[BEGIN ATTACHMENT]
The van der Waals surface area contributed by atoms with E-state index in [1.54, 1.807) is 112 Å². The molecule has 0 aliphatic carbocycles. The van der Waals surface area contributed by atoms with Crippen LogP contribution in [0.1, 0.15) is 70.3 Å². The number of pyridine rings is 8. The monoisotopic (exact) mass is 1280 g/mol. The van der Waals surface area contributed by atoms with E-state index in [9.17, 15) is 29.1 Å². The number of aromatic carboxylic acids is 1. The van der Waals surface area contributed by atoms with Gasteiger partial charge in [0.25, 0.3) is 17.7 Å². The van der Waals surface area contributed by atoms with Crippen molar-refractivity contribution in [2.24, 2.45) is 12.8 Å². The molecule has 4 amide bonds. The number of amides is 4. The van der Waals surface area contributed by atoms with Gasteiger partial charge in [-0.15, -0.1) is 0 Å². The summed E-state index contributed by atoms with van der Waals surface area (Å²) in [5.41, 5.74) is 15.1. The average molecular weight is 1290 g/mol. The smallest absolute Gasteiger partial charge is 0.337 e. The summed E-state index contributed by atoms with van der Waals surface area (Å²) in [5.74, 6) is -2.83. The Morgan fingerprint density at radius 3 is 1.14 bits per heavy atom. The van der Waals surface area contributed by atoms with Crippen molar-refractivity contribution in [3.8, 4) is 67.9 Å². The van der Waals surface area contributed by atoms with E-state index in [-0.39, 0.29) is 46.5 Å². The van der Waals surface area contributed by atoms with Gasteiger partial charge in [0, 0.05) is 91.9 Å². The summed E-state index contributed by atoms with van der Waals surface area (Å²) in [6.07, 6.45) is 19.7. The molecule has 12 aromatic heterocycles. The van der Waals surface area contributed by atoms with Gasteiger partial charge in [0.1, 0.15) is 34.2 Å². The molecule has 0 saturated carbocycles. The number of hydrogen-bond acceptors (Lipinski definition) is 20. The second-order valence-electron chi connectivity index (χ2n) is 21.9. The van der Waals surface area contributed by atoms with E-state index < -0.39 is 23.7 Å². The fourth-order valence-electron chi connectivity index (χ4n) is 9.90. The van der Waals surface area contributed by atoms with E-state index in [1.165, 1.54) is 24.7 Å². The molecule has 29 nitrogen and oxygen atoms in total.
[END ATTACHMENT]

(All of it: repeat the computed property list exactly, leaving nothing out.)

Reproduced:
The van der Waals surface area contributed by atoms with E-state index in [1.54, 1.807) is 112 Å². The molecule has 0 aliphatic carbocycles. The van der Waals surface area contributed by atoms with Crippen LogP contribution in [0.1, 0.15) is 70.3 Å². The number of pyridine rings is 8. The monoisotopic (exact) mass is 1280 g/mol. The van der Waals surface area contributed by atoms with E-state index in [9.17, 15) is 29.1 Å². The number of aromatic carboxylic acids is 1. The van der Waals surface area contributed by atoms with Gasteiger partial charge in [0.25, 0.3) is 17.7 Å². The van der Waals surface area contributed by atoms with Crippen molar-refractivity contribution in [2.24, 2.45) is 12.8 Å². The molecule has 4 amide bonds. The number of amides is 4. The van der Waals surface area contributed by atoms with Gasteiger partial charge in [-0.15, -0.1) is 0 Å². The summed E-state index contributed by atoms with van der Waals surface area (Å²) in [5.41, 5.74) is 15.1. The average molecular weight is 1290 g/mol. The smallest absolute Gasteiger partial charge is 0.337 e. The summed E-state index contributed by atoms with van der Waals surface area (Å²) in [5.74, 6) is -2.83. The Morgan fingerprint density at radius 3 is 1.14 bits per heavy atom. The van der Waals surface area contributed by atoms with Crippen molar-refractivity contribution in [3.8, 4) is 67.9 Å². The van der Waals surface area contributed by atoms with E-state index in [-0.39, 0.29) is 46.5 Å². The van der Waals surface area contributed by atoms with Gasteiger partial charge in [0, 0.05) is 91.9 Å². The summed E-state index contributed by atoms with van der Waals surface area (Å²) in [6.07, 6.45) is 19.7. The molecule has 12 aromatic heterocycles. The van der Waals surface area contributed by atoms with Gasteiger partial charge in [0.1, 0.15) is 34.2 Å². The molecule has 0 saturated carbocycles. The number of hydrogen-bond acceptors (Lipinski definition) is 20. The second-order valence-electron chi connectivity index (χ2n) is 21.9. The van der Waals surface area contributed by atoms with E-state index < -0.39 is 23.7 Å². The fourth-order valence-electron chi connectivity index (χ4n) is 9.90. The van der Waals surface area contributed by atoms with E-state index in [1.165, 1.54) is 24.7 Å². The molecule has 29 nitrogen and oxygen atoms in total.